Nepal Plane Crash Live – Yeti Airlines Flight 691 was a scheduled domestic passenger flight from Kathmandu to Pokhara in Nepal. On 15 January 2023, the aircraft operating the route, an ATR 72 flown by Yeti Airlines, crashed while landing at Pokhara, killing all 72 people on board.
Yeti Airlines plane carrying more than 72 people crashes in Pokhara, Nepal. There were also five Indians, four Russians, one Irish, two South Korean, one French and one Argentinian national on-board the Yeti Airways aircraft, according to a Nepal airport official
The rescue effort is currently underway, and at least 67 people are confirmed dead, police said.
“Thirty-one (bodies) have been taken to hospitals,” police official AK Chhetri told AFP, adding that 36 other bodies were found in the gorge where the aircraft crashed.
The crash happened short of the international airport in Pokhara, Nepal’s second largest city situated 200km west of the capital Kathmandu.
The airport is new having only just opened on New Year’s Day.
Horrifying footage has emerged appearing to show the final moments of the doomed passenger plane before it crashed.
The video, which has been shared on social media, shows what is reported to be the Yeti Airlines plane flying low towards what appears to be a residential building before abruptly turning 90 degrees and coming even lower to the ground.
It then disappears from view before the camera is turned towards the ground. Then there is a loud noise, followed by what sounds like screams.
Airline spokesman Sudarshan Bartaula told AFP it’s unknown if there are survivors.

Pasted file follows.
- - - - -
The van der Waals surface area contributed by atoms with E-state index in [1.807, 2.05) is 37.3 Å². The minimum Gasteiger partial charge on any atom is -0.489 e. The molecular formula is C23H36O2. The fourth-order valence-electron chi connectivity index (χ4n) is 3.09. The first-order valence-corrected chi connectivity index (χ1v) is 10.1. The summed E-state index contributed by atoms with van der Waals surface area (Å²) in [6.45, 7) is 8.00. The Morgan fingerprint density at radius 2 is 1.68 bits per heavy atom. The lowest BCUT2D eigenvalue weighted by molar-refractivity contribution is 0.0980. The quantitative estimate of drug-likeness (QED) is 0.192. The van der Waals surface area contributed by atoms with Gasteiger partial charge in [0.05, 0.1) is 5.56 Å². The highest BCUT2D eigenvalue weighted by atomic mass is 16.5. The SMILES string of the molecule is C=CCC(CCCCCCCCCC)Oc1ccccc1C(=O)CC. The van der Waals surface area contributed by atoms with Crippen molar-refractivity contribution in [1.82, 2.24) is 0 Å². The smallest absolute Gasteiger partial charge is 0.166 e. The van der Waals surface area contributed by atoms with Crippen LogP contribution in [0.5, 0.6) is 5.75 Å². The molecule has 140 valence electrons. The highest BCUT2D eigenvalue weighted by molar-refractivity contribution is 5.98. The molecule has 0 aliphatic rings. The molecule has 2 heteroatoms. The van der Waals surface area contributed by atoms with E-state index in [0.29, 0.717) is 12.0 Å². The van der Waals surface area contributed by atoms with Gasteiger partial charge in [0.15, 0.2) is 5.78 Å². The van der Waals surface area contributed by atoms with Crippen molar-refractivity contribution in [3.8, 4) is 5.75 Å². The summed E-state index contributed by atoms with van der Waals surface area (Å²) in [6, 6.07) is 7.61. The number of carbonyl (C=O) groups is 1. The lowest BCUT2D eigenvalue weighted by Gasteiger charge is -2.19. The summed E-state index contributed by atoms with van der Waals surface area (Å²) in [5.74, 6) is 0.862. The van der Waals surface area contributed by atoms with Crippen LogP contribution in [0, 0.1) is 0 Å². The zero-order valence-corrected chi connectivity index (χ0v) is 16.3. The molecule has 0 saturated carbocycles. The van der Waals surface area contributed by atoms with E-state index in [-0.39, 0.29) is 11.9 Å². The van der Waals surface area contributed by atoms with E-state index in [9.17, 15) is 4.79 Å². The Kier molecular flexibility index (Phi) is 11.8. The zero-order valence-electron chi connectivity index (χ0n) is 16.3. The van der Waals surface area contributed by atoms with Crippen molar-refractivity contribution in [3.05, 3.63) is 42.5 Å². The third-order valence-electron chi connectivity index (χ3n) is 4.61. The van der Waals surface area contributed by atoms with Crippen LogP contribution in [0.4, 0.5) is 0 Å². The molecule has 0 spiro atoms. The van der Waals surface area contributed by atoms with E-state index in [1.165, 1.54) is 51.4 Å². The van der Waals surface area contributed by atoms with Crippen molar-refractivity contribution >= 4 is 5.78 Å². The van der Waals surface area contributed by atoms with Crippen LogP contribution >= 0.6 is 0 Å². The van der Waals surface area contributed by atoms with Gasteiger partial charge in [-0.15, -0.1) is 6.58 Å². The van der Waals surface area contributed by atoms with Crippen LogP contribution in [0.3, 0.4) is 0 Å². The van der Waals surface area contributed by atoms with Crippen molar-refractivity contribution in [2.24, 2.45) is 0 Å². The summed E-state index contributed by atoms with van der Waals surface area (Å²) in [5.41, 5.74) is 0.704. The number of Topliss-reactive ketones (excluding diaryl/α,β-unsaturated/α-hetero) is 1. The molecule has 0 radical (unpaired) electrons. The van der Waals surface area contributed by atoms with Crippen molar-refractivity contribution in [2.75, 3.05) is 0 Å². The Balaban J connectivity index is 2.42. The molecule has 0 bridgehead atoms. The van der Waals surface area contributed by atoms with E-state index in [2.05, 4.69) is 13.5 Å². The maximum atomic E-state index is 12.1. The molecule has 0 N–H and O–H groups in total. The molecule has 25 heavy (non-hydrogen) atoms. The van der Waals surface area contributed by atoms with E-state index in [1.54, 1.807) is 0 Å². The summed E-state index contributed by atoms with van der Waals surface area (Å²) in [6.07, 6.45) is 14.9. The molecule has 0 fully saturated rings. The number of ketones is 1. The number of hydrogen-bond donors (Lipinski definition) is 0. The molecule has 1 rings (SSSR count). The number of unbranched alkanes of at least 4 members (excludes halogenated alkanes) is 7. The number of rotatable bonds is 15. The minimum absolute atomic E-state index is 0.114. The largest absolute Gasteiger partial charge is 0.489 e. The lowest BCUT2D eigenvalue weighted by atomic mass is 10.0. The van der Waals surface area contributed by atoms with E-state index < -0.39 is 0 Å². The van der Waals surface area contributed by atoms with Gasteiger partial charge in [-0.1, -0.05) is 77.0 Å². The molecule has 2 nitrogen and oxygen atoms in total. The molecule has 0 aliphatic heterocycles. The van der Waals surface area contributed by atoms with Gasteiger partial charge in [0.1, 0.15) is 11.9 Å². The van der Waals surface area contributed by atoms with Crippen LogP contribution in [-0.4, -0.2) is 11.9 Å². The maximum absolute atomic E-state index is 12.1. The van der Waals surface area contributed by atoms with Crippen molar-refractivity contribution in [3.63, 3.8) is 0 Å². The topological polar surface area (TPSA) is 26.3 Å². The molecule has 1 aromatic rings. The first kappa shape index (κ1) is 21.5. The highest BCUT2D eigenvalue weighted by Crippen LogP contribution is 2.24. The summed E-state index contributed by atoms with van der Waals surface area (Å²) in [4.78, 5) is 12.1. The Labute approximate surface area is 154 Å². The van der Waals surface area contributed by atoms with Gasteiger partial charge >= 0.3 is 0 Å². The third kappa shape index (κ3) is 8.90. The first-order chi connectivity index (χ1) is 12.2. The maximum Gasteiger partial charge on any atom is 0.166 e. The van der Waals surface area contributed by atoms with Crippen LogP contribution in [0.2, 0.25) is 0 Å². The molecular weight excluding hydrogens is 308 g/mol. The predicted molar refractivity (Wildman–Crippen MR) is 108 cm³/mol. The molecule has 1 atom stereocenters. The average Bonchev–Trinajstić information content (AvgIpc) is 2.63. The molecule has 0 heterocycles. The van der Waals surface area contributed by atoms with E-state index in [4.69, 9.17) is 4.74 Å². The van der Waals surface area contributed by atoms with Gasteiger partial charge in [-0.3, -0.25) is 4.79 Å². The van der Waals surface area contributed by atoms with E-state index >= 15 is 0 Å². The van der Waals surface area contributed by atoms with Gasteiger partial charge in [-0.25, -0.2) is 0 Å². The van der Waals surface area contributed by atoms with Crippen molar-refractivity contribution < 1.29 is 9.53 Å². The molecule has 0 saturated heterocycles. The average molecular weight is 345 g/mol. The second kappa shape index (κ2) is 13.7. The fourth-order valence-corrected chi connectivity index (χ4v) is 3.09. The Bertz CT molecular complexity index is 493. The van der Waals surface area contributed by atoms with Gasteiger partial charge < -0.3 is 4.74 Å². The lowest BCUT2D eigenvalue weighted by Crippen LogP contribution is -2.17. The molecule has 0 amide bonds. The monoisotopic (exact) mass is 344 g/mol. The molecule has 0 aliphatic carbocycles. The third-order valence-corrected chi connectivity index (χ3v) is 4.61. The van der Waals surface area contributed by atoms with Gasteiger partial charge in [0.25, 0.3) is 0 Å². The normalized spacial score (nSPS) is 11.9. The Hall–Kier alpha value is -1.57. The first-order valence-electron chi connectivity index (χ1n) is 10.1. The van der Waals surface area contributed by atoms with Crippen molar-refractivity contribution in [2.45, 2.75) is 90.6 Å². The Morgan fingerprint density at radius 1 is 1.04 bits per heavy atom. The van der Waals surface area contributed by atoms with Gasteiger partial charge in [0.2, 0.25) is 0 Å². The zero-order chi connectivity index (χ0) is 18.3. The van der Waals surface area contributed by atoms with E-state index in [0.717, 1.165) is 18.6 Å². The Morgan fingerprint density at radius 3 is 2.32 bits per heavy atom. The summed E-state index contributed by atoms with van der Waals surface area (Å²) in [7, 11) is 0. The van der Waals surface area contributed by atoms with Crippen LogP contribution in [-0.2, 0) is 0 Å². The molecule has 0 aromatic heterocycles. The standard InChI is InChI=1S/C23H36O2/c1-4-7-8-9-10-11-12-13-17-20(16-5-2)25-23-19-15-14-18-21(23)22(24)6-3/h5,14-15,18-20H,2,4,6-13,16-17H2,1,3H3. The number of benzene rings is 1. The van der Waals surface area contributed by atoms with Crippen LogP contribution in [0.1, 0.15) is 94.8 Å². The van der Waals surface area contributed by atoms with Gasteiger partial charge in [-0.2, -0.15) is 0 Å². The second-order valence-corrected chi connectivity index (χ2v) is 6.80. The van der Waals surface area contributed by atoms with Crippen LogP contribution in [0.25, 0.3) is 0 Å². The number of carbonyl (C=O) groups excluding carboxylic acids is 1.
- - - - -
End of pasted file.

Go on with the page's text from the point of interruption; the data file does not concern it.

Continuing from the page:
“There are 68 passengers on board and four crew members,” he said.
“Rescue is underway, we don’t know right now if there are survivors.”
Hundreds of rescue workers continued to scour the site in the hope of finding someone still alive.
Mr Bartaula said the plane crashed between the old and new Pokhara airports in central Nepal.
The Yeti Airlines’ ATR-72 was 15 years old. The French/Italian aircraft type is popular around the world and is primarily used on shorter, regional routes. None are operated by Australian airlines but the ATR-72 is in service with Air New Zealand which has 29 in its fleet.
Since its introduction in 1989, the ATR-72 has been involved in 12 fatal incidents with around 400 fatalities.
The European Union has banned all Nepali carriers from its airspace over safety concerns.
The Himalayan country also has some of the world’s most remote and tricky runways, flanked by snow-capped peaks with approaches that pose a challenge even for accomplished pilots.
Aircraft operators say Nepal lacks infrastructure for accurate weather forecasts, especially in remote areas with challenging mountainous terrain where deadly crashes have taken place in the past.
The weather can also change quickly in the mountains, creating treacherous flying conditions.